Who Voted "Yes" and Who Voted "No"

    • Amendment offered by Sen. Tupac Hunter (D) on March 15, 2011, to not repeal the item pricing mandate, but allow stores a limited number of exemptions for items they choose. The amendment failed 11 to 26 in the Senate on March 15, 2011.
      Who Voted "Yes" and Who Voted "No"

    • Amendment offered by Sen. Virgil Smith, Jr. (D) on March 15, 2011, to not appropriate $100,000 for a public information campaign about the repeal of this law. The amendment failed 11 to 26 in the Senate on March 15, 2011.
      Who Voted "Yes" and Who Voted "No"

    • Amendment offered by Sen. Coleman Young (D) on March 15, 2011, to prohibit a retailer from increasing the price on an item more than once a day. The amendment failed 11 to 26 in the Senate on March 15, 2011.
      Who Voted "Yes" and Who Voted "No"

    • Amendment offered by Sen. Virgil Smith, Jr. (D) on March 15, 2011, to require the Michigan Economic Development Corporation to prepare a report after six months on whether retail stores reduced the number of employees overall because they no longer were mandated to put price tags on every item. The amendment failed 11 to 26 in the Senate on March 15, 2011.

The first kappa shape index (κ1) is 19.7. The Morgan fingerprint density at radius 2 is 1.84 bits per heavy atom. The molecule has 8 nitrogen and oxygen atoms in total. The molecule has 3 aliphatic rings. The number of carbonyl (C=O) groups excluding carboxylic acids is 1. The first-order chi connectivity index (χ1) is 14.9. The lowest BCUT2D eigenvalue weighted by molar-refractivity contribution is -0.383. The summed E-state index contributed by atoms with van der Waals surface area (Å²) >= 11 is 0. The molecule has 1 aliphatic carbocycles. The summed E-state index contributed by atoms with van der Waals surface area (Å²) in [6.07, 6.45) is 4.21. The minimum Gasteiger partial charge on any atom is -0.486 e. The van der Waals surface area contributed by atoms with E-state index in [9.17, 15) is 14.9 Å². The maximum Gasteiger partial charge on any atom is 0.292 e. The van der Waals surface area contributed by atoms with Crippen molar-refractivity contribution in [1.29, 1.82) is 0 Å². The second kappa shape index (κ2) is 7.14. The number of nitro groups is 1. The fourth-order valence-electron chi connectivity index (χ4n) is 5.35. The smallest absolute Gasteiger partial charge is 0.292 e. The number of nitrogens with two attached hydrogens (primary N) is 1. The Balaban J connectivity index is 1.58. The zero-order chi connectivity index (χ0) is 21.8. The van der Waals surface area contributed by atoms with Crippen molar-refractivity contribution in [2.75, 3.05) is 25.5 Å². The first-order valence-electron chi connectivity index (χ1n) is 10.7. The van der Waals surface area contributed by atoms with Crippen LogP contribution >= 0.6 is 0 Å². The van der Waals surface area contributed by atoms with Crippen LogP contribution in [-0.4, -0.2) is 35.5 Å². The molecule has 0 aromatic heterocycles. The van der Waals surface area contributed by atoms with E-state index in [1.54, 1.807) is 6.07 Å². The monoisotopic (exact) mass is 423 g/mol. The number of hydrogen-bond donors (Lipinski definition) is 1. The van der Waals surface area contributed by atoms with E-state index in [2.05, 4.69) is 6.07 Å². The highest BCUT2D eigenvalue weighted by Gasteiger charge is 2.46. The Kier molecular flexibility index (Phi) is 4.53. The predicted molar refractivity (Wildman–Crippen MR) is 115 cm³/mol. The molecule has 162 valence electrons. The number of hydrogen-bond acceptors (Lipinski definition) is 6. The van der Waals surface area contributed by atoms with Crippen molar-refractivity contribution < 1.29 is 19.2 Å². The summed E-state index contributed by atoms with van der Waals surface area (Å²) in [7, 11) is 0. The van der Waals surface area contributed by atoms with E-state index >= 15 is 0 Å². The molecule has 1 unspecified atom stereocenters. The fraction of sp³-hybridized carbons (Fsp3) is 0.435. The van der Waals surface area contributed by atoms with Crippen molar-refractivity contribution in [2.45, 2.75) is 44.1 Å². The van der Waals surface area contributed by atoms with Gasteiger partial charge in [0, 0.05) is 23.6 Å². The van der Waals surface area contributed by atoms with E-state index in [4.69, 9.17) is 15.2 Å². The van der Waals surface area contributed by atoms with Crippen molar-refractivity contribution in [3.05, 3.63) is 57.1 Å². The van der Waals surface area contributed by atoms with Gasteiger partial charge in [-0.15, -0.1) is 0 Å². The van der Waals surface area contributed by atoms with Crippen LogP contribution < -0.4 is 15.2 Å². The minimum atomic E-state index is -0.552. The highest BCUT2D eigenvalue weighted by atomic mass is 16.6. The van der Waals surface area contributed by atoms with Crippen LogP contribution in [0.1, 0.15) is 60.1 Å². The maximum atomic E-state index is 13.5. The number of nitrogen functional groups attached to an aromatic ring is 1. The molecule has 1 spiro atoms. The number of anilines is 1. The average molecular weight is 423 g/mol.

Who Voted "Yes" and Who Voted "No"

    • Amendment offered by Sen. Morris Hood, III (D) on March 15, 2011, to not repeal the item pricing mandate, but allow stores a limited number of exemptions for items they choose. The amendment failed 11 to 26 in the Senate on March 15, 2011.
      Who Voted "Yes" and Who Voted "No"

  4. Passed 24 to 13 in the Senate on March 15, 2011, to repeal the state’s “item pricing” law, which mandates that retailers must place price tags on every item of merchandise, with certain exceptions. The measure was recommended by Gov. Rick Snyder.